“In Syria, it’s a police state. Everyone is scared, and they can’t even trust their neighbor. Growing up, I looked forward to leaving Syria to find a place where I wouldn’t be persecuted for my ideas and voice. My decision to come to this country had nothing to do with money; it was a decision to do with the opportunity to feel freedom.”

Although Dr. Fadi is happy to be in the United States, he is disappointed with the TPS program, as it doesn’t provide some of the most vulnerable people with the flexibility and confidence to travel and the assurance of protection long enough. Dr. Fadi said, “My country is ravaged in war. It might take years or a lifetime to recover. I may never see my country return to a peaceful place. I feel hopeless because I know it is a place that can’t change. It’s all politics. Some big powers made bad decisions that impacted millions of lives. And the world continues to watch idly as the atrocities unfold, and hundreds of thousands are killed, starved, and tortured.”

"Today, I literally have no home to go back to in Syria"

In 2015, he got heartbreaking news. Dr. Fadi’s father, his inspiration, and the reason he got into endocrinology in the first place, fell sick. As a diabetic for more than 15 years, Dr. Fadi’s father relied on medication to keep him healthy. He developed pneumonia, which later turned into sepsis, causing multiple organ failure. With the siege, depleting resources, and a shattered economy, his father’s health declined rapidly due to inability to provide adequate medical care - specifically mechanical ventilation and kidney dialysis. He also required urgent blood transfusion, but when Dr. Fadi’s mother went to the blood bank for him, she was denied. The government operated the blood bank, and the staff said that the blood was strictly used for the military. A few days later, Dr. Fadi’s father passed away.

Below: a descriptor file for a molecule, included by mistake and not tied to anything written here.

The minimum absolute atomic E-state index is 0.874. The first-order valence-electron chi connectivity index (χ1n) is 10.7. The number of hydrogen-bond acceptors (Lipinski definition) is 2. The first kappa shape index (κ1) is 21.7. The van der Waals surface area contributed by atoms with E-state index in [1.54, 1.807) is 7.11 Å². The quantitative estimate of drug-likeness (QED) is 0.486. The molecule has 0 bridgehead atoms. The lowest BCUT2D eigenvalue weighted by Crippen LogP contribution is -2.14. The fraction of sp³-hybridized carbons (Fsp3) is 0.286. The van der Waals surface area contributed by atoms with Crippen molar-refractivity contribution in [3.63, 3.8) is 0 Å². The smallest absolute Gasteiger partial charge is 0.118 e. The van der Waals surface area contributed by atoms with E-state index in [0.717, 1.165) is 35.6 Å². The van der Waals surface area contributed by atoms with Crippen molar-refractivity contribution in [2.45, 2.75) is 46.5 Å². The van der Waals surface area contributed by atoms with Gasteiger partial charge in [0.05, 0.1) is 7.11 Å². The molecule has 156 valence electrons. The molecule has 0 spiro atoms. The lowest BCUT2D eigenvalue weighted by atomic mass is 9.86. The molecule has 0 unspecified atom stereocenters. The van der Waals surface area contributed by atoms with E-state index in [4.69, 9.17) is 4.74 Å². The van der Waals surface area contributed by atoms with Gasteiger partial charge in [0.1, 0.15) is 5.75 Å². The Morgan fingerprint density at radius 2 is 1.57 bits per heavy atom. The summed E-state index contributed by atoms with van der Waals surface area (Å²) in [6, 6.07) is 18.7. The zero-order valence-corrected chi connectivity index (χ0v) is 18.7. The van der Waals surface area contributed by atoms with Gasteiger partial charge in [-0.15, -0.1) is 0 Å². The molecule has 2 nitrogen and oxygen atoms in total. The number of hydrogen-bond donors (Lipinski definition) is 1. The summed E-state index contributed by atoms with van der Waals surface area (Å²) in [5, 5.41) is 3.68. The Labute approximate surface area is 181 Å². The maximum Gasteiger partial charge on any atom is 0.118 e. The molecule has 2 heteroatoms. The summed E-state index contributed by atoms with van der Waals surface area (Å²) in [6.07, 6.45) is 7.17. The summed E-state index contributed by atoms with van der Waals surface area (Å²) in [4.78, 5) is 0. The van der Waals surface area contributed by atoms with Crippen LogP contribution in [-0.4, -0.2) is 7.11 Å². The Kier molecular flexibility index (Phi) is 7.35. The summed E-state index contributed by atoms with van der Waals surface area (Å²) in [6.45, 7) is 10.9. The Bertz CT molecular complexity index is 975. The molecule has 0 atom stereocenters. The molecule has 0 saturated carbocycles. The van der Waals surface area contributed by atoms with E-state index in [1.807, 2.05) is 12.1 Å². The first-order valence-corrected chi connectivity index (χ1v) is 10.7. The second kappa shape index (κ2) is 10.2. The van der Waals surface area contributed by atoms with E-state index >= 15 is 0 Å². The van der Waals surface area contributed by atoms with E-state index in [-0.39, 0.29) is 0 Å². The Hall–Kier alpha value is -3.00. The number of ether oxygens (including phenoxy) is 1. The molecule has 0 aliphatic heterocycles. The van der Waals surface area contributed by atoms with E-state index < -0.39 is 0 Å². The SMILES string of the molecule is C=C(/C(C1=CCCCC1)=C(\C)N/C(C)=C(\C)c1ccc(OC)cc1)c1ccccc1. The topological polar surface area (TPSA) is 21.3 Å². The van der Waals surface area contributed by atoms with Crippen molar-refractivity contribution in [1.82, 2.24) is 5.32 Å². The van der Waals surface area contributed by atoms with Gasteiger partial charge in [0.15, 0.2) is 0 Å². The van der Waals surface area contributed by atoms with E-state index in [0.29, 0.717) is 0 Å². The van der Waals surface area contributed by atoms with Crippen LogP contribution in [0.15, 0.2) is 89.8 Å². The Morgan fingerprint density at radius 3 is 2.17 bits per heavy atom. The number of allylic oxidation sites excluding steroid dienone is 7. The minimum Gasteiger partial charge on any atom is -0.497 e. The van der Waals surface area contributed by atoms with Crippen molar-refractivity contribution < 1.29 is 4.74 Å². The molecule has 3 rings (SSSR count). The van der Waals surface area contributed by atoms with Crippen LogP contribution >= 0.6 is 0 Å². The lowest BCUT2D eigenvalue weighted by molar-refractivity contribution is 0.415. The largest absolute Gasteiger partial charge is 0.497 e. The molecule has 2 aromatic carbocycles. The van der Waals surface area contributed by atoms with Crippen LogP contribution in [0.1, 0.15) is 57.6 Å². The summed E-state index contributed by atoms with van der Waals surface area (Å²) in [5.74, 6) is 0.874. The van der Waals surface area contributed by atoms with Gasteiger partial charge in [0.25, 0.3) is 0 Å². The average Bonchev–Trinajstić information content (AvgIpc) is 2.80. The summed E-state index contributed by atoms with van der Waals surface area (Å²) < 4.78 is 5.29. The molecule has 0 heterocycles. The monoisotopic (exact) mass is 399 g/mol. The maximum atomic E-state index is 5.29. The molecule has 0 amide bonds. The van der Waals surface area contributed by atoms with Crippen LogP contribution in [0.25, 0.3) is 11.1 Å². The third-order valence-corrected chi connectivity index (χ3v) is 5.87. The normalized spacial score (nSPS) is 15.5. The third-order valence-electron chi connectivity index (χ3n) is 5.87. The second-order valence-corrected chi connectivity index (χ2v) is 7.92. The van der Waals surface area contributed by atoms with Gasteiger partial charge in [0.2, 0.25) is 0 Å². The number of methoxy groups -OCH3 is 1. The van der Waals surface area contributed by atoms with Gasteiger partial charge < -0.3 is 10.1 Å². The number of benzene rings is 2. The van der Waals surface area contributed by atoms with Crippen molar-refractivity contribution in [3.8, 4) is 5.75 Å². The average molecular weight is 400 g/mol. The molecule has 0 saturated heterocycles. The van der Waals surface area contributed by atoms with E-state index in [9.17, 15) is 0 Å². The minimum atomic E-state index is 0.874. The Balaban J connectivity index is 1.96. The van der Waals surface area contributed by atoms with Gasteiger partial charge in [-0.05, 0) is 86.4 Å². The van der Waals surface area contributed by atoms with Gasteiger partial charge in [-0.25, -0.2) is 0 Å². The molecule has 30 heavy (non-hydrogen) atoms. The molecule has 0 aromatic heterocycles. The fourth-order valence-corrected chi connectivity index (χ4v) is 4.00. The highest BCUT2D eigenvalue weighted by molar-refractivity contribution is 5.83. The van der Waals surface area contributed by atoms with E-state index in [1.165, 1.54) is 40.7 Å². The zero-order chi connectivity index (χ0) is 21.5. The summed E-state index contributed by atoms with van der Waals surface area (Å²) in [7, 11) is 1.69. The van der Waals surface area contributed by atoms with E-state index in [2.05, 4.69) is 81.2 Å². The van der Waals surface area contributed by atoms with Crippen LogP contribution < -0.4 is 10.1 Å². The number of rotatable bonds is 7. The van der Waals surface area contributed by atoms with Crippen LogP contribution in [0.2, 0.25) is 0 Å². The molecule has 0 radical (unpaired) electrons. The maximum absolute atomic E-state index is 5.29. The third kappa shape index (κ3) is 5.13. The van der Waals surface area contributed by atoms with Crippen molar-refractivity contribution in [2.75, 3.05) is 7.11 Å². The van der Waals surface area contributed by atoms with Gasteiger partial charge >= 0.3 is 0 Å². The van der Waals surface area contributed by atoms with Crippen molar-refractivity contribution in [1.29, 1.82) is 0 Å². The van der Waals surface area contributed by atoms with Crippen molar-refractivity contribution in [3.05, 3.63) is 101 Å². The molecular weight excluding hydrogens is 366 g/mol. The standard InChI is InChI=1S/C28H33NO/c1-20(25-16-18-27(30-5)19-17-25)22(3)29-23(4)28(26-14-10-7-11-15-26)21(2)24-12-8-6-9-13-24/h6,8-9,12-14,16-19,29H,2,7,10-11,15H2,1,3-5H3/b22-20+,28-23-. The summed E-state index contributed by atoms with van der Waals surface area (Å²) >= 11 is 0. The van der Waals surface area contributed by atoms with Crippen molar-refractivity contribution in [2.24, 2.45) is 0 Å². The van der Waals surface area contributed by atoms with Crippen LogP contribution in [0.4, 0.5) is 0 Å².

Luckily, six months ago Dr. Fadi was awarded a green card. That green card would have allowed him one last chance to say goodbye to his father. Unfortunately, it came four years too late. 

“Today, I am no longer a TPS holder, but I will continue to voice my opinion, something I could not do in Syria. I want to continue to advocate for Syrians, especially knowing that I have so many of my friends back there, still suffering unfathomable conditions.” 

Dr. Fadi is thankful that he got a chance to come to the United States, help so many people, and improve the lives in his community. He concluded by saying, “Many Syrians are highly educated and motivated. These are the people who will stimulate the American economy, innovate industries, and strengthen your American values together.”